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From the cold war to the cyber war - EDITORIAL


19 May 2017 03:35 am - 0     - {{hitsCtrl.values.hits}}


Wednesday May 17 was the United Nations World Telecommunication and Information Society Day with this year’s theme being, “Big data for big impact”. The UN in a statement says the theme focuses on the power of Big Data for development and aims to explore how to turn imperfect, complex, often unstructured data into actionable information in a development context. 

According to the UN, the insight brought on by advanced analysis can strongly complement the evidence-based nature of decision-making that can be leveraged at national, regional and international levels to drive success towards attaining the 17 United Nations Sustainable Development Goals (SDGs) 
for 2030.  
The 2017 theme is in line with the International Telecommunication Union’s (ITU) work highlighting the technological developments that have facilitated the emergence of Big Data, developing standards related to Big Data and identifying sources and uses of Big Data. These include the use of Big Data technologies for developing and monitoring improvements in information societies, the UN says.   



The UN believes activities undertaken by the ITU membership will contribute towards building political momentum to embrace Big Data and leverage insights to identify new opportunities to creatively address sustainable development challenges.  
IT experts say Big Data is a term for data sets that are so large or complex that traditional data-processing application software is inadequate to deal with them. Challenges include capture, storage, analysis, data curation, search, sharing, transfer, visualization, querying, updating and information privacy. The term “Big Data” often refers simply to the use of predictive analytics, user behavior analytics or certain other advanced data analytics, methods that extract value from data and seldom to a particular size of a data set.   
With all the spectacular advances in digital technology with even medical science going to the dimensions of DNA tests and stem cell research instead of traditional forms of allopathy, in recent months we have also seen the emergence of a serious crisis over cyber security going to the extent of even a cyber war. On Wednesday the United States Justice Department appointed a Special Prosecutor to probe the extent of Russia’s involvement in the US presidential election held in November last year. This came amid speculation of another Watergate and growing calls for the impeachment of the newly-elected US President, Donald Trump on charges of obstruction of justice and related issues after he last week fired the Director of the Federal Bureau of Investigations. Reports say the fired FBI Chief James Comey had written a memo saying the US President had asked him whether he could stop the investigation on the alleged Russian involvement.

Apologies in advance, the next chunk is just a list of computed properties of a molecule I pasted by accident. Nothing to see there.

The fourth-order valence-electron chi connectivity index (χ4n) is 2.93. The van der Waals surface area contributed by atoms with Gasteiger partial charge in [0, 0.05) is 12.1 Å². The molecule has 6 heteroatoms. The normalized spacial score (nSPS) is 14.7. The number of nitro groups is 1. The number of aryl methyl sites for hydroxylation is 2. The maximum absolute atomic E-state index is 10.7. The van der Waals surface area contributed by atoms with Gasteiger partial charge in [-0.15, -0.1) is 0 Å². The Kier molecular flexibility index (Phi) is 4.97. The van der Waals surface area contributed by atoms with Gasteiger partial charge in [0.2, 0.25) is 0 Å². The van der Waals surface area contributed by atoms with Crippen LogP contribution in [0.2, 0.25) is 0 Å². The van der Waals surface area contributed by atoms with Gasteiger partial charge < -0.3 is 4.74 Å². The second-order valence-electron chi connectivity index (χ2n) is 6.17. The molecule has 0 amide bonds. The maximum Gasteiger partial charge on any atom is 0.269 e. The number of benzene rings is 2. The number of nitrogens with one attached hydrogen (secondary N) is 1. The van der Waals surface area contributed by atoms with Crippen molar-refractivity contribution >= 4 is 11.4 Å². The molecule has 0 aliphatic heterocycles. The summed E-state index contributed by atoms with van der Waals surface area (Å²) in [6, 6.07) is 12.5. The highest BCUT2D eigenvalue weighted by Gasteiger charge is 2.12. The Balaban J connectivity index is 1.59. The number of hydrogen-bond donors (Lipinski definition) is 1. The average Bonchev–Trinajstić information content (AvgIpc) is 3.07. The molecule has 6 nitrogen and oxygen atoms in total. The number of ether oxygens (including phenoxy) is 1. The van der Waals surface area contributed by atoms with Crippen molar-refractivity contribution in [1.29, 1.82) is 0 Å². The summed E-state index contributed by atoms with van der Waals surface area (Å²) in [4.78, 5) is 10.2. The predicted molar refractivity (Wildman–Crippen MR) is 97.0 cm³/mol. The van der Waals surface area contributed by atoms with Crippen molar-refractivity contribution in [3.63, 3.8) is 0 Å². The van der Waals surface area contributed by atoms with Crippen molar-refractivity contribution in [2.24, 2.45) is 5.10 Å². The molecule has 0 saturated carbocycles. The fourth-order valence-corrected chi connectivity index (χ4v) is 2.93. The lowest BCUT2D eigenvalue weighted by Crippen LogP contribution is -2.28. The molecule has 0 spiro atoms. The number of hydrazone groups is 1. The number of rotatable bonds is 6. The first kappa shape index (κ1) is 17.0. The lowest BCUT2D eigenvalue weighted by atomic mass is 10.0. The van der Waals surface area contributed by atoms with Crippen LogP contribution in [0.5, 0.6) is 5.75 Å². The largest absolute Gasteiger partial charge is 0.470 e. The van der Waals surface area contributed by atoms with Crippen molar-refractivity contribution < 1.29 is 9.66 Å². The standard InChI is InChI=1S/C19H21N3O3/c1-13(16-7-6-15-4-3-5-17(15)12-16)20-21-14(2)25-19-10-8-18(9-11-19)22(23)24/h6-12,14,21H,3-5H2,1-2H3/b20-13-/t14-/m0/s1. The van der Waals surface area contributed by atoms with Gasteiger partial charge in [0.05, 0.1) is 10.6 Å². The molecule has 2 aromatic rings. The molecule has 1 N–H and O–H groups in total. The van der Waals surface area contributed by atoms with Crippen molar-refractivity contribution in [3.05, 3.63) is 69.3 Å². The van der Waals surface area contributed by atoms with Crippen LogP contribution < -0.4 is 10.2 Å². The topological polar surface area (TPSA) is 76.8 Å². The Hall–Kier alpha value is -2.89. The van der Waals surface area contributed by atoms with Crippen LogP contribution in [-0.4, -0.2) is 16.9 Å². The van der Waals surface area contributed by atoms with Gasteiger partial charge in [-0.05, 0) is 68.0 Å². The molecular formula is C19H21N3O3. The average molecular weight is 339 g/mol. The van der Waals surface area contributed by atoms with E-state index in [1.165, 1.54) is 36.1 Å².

Last weekend global hacking attacks infected almost 60,000 computers worldwide. Hackers exploited stolen US spy agency tools to launch massive cyber-attacks on nearly 100 countries, the world news agency Aljazeera reported. It said cyber-extortionists tricked victims into opening malicious malware attachments to spam emails that appeared to contain invoices, job offers, security warnings and other apparently legitimate files.  



The ‘ransomware’ then encrypted data on the computers, demanding payments of US$300- US$600 to restore access.   
According to Sri Lanka’s Cyber Security experts Dr. Harinda Vidanage, who is also the Director of the Bandaranaike Centre for International Studies (BCIS), 2017 is the 10th anniversary of the first recorded cyber war, pitting Estonia against hack attacks allegedly sanctioned by Russia but to date there is no real forensic evidence to prove this claim. In a May 8 Daily Mirror article he points out that cyber attacks have often created what is now described as fake news. He says President Trump’s unguarded Tweets seem to have created an uncritical following elevating him to a cult figure. He appeals that even among Sri Lanka policy makers and academics it is high time to take the workings of cyber machinations in politics seriously as we do have an intense geopolitical regional rivalry that is played out in this country. If weaponized narratives comes to play it will wreak havoc in an already opaque and confused political environment.  

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